However, I would say that the doctrine of the Trinity is like quantum physics in the way it defies our common sense. In science this way in which quantum physics is telling us something so contrary to what we are inclined to believe is one of the things which tells us most strongly that science is getting at the truth of something outside of ourselves. I am inclined to think of the doctrine of the Trinity in the same way for theology.
No one is saying that the Son is not the Father.
Jesus does not say that the Father is greater than the Son. He says that He and the Father are One (but not identical or the4 same )
Jesus did not say "Only the Father is Good. He said, “God alone is Good.” If some one calls you good, even if they are a Pharisee, your enemy, one would think that they thought that you were actually good and thus inline with God, and not Satan.
Exactly and that is precisely what the Doctrine of the Trinity says, Three distinct
Persons Who are One God. This does violence to the logic of the philosophers 1. Law of Non-Contradiction, 2. Excluded Middle, and 3. Law of Identity because God is both One and Complex, both Unifie4d and Diverse.
Very good. In this passage the Rich Young Ruler has to take back his use of good or acknowledge that Jesus comes from God.
@cfkellerSVS, you have a very good point except for the last sentence in this quote. Factually you do not get what you look for in quantum physics, although the measurement does affect the observation. This is not the4 same for God either, although you are much more likely to find God if you look for God, as long as you do not put limits on your search
@mitchellmckain, you have a good point also.
This is a duality, not a trinity. There would have to be a third aspect to the quantum particles/waves, something like a mechanism which would determine whether the particle/wave would show up as a particle or wave.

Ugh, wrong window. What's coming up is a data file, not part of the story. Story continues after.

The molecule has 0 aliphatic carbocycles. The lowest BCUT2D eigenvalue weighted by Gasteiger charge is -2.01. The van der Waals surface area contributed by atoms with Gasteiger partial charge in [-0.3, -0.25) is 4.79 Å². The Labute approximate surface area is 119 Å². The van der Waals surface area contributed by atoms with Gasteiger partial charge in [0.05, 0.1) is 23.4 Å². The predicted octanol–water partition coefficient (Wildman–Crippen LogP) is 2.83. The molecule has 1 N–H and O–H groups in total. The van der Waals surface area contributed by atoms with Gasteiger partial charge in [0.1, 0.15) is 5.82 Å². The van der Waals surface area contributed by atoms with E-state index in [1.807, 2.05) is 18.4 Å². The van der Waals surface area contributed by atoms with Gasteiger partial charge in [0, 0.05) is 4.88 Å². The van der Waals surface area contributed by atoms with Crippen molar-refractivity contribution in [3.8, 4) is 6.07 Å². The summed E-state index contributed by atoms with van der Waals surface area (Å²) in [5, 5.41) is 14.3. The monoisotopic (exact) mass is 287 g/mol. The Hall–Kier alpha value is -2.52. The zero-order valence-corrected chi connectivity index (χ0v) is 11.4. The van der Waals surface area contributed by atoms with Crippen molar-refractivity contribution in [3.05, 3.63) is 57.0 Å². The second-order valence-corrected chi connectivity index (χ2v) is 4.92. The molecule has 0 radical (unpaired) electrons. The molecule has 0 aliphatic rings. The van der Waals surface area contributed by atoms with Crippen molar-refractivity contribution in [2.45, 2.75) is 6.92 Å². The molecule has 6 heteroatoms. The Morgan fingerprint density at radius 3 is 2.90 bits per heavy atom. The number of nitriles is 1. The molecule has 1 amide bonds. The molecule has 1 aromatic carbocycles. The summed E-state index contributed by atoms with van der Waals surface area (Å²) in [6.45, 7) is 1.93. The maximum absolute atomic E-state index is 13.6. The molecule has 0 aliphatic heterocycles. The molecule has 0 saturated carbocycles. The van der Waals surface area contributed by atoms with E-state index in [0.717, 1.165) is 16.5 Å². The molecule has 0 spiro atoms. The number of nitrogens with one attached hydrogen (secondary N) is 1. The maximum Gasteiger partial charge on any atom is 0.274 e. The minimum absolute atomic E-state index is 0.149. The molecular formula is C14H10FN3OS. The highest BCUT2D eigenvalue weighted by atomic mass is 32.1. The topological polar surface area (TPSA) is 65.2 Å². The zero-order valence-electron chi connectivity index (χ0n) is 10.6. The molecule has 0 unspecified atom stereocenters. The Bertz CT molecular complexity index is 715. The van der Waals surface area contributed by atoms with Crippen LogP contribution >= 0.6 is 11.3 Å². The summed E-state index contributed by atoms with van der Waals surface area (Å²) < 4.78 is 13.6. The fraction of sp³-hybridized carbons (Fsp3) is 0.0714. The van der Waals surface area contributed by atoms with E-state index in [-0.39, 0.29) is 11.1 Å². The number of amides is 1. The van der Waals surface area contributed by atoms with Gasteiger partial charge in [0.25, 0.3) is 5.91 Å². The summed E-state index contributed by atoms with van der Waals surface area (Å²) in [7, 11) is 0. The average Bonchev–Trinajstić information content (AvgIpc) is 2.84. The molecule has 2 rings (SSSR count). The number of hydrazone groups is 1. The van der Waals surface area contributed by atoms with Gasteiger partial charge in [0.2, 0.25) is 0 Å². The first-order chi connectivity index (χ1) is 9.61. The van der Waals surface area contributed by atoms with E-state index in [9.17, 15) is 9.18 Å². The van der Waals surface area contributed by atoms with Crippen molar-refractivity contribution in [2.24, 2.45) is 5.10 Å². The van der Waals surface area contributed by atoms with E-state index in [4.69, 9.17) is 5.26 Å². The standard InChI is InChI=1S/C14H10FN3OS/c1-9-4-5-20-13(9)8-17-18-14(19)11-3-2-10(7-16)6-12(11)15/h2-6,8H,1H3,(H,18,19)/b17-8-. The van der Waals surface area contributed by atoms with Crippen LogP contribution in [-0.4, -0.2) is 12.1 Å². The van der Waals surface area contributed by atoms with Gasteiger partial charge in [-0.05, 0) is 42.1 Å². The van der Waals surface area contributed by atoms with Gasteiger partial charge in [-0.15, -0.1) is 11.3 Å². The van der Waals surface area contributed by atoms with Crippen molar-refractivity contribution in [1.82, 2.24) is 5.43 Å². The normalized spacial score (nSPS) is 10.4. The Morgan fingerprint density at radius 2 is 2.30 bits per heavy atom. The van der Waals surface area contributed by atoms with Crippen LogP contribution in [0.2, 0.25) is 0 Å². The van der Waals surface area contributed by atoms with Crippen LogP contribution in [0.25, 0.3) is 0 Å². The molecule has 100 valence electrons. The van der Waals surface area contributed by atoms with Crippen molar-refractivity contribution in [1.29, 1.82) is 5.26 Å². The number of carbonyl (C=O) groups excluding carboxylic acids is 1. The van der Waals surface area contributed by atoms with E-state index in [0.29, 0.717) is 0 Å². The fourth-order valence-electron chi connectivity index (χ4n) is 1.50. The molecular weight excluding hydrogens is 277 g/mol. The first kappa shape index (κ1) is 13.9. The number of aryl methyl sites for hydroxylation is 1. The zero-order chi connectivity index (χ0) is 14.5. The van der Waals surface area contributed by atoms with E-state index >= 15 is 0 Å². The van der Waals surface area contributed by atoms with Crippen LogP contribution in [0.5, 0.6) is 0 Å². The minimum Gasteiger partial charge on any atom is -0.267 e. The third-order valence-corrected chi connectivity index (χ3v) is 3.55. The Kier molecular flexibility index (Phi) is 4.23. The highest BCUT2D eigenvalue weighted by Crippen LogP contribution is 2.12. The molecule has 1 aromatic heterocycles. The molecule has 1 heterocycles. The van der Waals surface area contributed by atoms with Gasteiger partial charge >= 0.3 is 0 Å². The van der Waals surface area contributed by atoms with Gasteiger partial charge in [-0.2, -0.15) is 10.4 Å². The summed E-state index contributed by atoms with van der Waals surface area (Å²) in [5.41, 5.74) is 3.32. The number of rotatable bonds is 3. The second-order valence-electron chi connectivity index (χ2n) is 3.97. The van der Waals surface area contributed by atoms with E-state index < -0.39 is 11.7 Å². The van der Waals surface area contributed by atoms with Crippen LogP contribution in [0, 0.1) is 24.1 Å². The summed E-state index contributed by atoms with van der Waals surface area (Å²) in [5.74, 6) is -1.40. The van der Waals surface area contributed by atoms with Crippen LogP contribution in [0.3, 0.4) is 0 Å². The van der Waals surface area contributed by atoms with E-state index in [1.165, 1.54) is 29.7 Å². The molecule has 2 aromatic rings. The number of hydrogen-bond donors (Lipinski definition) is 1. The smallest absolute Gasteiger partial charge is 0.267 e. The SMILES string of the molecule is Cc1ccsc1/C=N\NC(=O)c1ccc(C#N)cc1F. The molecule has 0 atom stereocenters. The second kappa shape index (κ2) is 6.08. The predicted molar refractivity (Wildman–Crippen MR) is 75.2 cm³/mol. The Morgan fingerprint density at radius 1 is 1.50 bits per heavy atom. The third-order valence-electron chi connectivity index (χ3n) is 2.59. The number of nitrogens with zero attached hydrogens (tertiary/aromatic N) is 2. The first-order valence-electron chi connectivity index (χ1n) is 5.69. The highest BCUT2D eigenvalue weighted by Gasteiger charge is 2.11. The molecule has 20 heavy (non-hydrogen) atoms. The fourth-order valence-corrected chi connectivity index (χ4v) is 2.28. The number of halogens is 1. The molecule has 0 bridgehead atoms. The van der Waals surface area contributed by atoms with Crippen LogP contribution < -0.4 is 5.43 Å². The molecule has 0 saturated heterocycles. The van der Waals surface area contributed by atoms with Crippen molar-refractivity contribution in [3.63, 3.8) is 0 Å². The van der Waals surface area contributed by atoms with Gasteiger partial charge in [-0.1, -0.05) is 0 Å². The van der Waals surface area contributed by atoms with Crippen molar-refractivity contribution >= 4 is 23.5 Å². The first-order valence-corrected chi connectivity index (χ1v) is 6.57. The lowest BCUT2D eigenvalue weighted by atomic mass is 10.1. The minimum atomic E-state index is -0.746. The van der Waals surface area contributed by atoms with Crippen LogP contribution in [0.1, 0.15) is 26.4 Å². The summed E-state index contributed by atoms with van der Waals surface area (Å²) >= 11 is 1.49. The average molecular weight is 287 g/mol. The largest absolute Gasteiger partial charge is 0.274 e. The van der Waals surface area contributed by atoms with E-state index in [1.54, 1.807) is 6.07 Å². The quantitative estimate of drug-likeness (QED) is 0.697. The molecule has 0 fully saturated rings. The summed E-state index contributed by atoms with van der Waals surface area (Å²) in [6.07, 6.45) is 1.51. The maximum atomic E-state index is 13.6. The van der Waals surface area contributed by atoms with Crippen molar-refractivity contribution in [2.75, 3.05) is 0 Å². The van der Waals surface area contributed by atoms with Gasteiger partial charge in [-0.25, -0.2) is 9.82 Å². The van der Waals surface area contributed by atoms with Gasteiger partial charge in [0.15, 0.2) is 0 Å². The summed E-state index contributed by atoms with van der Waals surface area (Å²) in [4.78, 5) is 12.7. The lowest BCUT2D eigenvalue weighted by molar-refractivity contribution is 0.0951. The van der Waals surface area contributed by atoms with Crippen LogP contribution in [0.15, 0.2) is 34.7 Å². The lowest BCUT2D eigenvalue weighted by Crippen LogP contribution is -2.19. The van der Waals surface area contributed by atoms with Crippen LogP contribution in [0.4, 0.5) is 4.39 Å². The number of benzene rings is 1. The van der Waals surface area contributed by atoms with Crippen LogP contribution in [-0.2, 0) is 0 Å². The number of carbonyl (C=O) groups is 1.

Thus far there is no evidence for this, but there is still much we do not know about the quantum world. I would think that it would be very possible
As you say the quantum world seems to be Relational, as is the rest of the physical universe and rational and spiritual Realities as well.
Like so many Christians over the centuries, I puzzled over how these seemingly contrary concepts could be reconciled–especially so if they were to be compatible with what I learned while training as a scientist. But, lo and behold, I did find a way that did satisfy me. So why do I not see this ‘enlightenment’ proposed prominently on this Forum?? Surely I am not the only person to have thought of it. It’s more likely that I am just misguided, and self-delusional–not clear thinking and logical. Let me briefly state my “solution”, and invite any of the contributors to this forum to point out it’s shortcomings. The key to this line of thought is to clearly separate the title, Christ, from the human being, Jesus.
Before creating the Universe and the concept of Time and Space, God wanted it to be free to create something Good on its own–something not completely and directly the result of His power. As far as we can discern, He chose as the creative mechanism, the Big Bang to initiate the Cosmosphere, and later (in a way we still have not discerned) gave it a ‘spark of life’ to initiate the Biosphere, which then continued the creative process thru evolution.
The material Universe that resulted over the course of some 13 billion yrs. was truly amazing in its beauty and variety. BUT, as God was aware prior to the Big Bang, it would lack the Spiritual Dimension that would make it truly Good. We ‘enlightened’ human beings have given that freely-operating redeeming Force, existing from the beginning of Time, the Title: Christ (or Messiah).
As soon as Homo sapiens was endowed with Mind & Conscience and could fulfill the role of ‘humankind’, that gave us the potential of becoming Images of our Creator and co-creators with Him. To some degree we see this in our fellow human beings. But only one human, Jesus, fulfills that potential to an extent that he can truly claim to be Son of God, and reconcile the 6 points listed above.
IMHO, I think it’s just quibbling to argue if Jesus is thus 100% God and 100% Man; or if he thus fulfills the role of Second Person of the Trinity. @mitchellmckain hits the nail on the head when he states:
Jesus, in his role as Christ, asks us to “follow him”. If we can do that, the rest is just icing on the cake.